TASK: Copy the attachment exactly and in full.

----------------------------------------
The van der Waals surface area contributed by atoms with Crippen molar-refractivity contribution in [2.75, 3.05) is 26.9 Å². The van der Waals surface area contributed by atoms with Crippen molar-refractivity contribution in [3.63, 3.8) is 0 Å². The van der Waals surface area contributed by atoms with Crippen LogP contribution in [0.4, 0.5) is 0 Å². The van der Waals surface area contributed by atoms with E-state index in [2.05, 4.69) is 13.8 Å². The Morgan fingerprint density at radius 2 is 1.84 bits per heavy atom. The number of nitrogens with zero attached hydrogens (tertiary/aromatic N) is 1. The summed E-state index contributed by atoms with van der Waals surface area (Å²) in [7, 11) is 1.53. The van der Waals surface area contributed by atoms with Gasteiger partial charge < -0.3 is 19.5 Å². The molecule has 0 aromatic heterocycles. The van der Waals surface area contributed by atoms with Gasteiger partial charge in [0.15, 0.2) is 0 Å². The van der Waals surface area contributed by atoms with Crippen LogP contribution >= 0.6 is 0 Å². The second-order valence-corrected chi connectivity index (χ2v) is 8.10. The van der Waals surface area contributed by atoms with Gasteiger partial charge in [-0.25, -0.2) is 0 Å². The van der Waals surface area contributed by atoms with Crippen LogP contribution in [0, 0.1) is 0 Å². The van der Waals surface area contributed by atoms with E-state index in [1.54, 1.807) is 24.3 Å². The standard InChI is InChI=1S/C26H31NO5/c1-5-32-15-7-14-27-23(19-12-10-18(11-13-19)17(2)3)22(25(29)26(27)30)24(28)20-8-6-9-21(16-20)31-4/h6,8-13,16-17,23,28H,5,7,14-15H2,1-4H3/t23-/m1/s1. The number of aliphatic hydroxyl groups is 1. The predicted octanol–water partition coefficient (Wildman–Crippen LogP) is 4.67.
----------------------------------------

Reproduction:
The van der Waals surface area contributed by atoms with Crippen molar-refractivity contribution in [2.75, 3.05) is 26.9 Å². The van der Waals surface area contributed by atoms with Crippen molar-refractivity contribution in [3.63, 3.8) is 0 Å². The van der Waals surface area contributed by atoms with Crippen LogP contribution in [0.4, 0.5) is 0 Å². The van der Waals surface area contributed by atoms with E-state index in [2.05, 4.69) is 13.8 Å². The Morgan fingerprint density at radius 2 is 1.84 bits per heavy atom. The number of nitrogens with zero attached hydrogens (tertiary/aromatic N) is 1. The summed E-state index contributed by atoms with van der Waals surface area (Å²) in [7, 11) is 1.53. The van der Waals surface area contributed by atoms with Gasteiger partial charge < -0.3 is 19.5 Å². The molecule has 0 aromatic heterocycles. The van der Waals surface area contributed by atoms with Gasteiger partial charge in [0.15, 0.2) is 0 Å². The van der Waals surface area contributed by atoms with Crippen LogP contribution >= 0.6 is 0 Å². The second-order valence-corrected chi connectivity index (χ2v) is 8.10. The van der Waals surface area contributed by atoms with Gasteiger partial charge in [-0.25, -0.2) is 0 Å². The van der Waals surface area contributed by atoms with Crippen LogP contribution in [0, 0.1) is 0 Å². The van der Waals surface area contributed by atoms with E-state index in [1.54, 1.807) is 24.3 Å². The standard InChI is InChI=1S/C26H31NO5/c1-5-32-15-7-14-27-23(19-12-10-18(11-13-19)17(2)3)22(25(29)26(27)30)24(28)20-8-6-9-21(16-20)31-4/h6,8-13,16-17,23,28H,5,7,14-15H2,1-4H3/t23-/m1/s1. The number of aliphatic hydroxyl groups is 1. The predicted octanol–water partition coefficient (Wildman–Crippen LogP) is 4.67.